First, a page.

When tea extract solids not soluble in cold water are treated with alkali in accordance with the invention in a water slurry apart from the constituents soluble in cold water, the air normally dissolved or entrained in the water and the oxidizing agents normally present in such solids, do not appear to be sufficient to solubilize the major portion of the insoluble constituents and must be Here again, the amount of the oxygen should preferably be limited to prevent formation of dark colored compounds.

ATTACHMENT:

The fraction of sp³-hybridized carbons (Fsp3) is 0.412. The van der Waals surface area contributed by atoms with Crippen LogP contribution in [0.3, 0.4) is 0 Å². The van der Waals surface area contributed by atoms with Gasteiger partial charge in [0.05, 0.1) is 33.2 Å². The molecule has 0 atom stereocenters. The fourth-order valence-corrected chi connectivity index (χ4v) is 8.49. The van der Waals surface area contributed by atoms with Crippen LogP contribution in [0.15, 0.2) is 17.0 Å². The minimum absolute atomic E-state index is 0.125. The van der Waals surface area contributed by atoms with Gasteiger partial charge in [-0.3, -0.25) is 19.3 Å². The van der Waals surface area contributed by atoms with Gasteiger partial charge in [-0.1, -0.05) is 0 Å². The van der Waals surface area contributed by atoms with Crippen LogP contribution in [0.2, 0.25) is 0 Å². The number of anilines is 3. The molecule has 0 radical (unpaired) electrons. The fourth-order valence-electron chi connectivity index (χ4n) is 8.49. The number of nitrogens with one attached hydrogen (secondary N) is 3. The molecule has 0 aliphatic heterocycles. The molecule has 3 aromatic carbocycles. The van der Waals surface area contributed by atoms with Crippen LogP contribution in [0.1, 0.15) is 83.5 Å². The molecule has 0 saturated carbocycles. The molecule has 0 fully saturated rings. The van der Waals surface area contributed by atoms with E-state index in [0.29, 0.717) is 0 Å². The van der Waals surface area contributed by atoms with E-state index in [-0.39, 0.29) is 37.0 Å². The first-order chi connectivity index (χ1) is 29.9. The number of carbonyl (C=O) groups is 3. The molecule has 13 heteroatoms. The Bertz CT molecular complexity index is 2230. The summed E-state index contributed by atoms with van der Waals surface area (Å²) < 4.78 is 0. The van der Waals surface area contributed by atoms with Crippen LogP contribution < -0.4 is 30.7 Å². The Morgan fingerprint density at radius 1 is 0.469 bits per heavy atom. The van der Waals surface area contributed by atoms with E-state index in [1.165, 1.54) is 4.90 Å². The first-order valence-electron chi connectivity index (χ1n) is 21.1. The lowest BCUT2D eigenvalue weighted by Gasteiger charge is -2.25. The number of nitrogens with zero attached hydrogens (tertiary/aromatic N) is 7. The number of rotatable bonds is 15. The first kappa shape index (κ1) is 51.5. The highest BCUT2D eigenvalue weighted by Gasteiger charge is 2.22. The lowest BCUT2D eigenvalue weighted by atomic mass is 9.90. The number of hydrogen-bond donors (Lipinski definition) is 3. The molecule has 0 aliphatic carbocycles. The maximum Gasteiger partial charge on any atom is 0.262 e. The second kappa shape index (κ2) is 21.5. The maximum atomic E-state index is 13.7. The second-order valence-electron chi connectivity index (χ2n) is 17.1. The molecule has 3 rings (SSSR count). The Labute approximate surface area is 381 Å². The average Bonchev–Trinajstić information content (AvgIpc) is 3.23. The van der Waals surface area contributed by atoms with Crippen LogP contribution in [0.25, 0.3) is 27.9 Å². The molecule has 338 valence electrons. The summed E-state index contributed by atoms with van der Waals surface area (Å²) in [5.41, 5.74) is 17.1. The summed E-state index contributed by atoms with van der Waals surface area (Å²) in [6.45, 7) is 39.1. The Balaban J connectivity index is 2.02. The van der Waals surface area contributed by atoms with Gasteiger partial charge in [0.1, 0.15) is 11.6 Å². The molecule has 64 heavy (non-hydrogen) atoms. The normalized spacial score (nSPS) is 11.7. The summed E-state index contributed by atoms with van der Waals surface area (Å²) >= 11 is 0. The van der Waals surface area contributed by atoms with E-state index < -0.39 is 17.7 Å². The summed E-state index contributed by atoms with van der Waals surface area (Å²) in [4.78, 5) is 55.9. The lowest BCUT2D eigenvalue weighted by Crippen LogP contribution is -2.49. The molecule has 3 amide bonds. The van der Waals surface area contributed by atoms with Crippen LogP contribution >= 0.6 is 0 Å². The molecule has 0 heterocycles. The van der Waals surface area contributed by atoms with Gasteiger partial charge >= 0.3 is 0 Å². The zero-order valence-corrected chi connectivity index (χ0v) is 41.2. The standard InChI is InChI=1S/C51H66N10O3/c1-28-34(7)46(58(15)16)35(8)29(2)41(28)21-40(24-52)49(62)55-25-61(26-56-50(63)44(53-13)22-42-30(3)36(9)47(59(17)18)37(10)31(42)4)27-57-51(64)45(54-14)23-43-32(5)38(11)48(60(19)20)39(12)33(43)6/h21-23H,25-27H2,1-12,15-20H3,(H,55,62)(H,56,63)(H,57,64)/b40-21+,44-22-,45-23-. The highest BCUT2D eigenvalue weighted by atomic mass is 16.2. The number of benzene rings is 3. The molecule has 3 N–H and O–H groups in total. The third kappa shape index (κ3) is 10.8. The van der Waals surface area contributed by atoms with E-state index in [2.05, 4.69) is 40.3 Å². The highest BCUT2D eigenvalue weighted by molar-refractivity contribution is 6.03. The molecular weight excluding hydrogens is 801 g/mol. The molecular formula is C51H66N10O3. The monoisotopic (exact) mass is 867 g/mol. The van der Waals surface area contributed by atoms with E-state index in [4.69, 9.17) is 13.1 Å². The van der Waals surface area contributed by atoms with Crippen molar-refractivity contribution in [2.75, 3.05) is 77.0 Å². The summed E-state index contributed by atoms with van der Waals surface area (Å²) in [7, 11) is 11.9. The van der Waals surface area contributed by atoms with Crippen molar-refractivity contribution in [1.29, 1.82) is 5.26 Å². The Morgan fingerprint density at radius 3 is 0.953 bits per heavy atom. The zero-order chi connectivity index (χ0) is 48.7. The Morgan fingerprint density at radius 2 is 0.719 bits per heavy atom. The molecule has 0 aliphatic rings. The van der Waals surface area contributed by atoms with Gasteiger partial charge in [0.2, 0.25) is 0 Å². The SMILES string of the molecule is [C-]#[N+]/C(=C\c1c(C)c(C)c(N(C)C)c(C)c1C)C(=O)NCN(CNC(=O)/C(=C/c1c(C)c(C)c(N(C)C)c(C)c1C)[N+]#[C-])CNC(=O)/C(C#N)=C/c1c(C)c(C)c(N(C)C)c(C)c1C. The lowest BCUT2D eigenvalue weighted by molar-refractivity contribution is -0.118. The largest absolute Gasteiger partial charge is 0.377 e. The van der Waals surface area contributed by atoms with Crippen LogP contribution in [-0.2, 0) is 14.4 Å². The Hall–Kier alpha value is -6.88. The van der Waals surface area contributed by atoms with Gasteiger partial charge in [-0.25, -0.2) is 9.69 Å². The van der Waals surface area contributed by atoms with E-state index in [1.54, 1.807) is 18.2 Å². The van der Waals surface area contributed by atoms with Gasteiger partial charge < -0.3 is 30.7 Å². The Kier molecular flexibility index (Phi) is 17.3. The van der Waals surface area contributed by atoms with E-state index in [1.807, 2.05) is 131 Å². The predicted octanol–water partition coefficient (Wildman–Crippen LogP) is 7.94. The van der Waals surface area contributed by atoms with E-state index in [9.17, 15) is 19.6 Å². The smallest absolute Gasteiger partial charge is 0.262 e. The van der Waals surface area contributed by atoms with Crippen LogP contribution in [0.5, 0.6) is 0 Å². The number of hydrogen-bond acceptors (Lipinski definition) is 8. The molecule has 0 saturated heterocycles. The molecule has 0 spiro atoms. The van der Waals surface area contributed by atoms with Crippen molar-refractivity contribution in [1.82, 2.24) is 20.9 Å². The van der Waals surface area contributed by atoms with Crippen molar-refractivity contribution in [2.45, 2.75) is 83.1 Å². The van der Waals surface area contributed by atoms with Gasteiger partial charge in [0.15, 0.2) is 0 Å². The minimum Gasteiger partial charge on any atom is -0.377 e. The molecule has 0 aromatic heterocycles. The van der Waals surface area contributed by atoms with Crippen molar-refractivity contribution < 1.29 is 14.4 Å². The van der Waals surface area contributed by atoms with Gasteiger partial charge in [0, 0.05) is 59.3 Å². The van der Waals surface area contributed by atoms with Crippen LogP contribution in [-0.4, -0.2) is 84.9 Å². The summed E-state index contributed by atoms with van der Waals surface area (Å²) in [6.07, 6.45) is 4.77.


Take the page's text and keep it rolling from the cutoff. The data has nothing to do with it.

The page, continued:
At the end of the alkaline treatment the solutuion may have a darker color than is desirable and it will have a higher pH than that of the original tea extract. This product will not yield an acceptable tea beverage because its taste is too alkaline. Therefore,.to obtain satisfactory flavor quality, it is advisable to reduce the pH sub-' stantially and preferably to about its original level, i.e., within the range of about 4.7 to 5.5. This may be accomplished by adding a neutralizing agent, for instance an edible acid such as acetic, sulphuric and phosphoric acids, or ion exchange resins in the hydrogen form, for example resins of the type sold under the trade names Amberlite IRC-50, Amberlite IR-120 and Dowex 50-X8. Lowering the pH also causes a lightening of the color of the solution.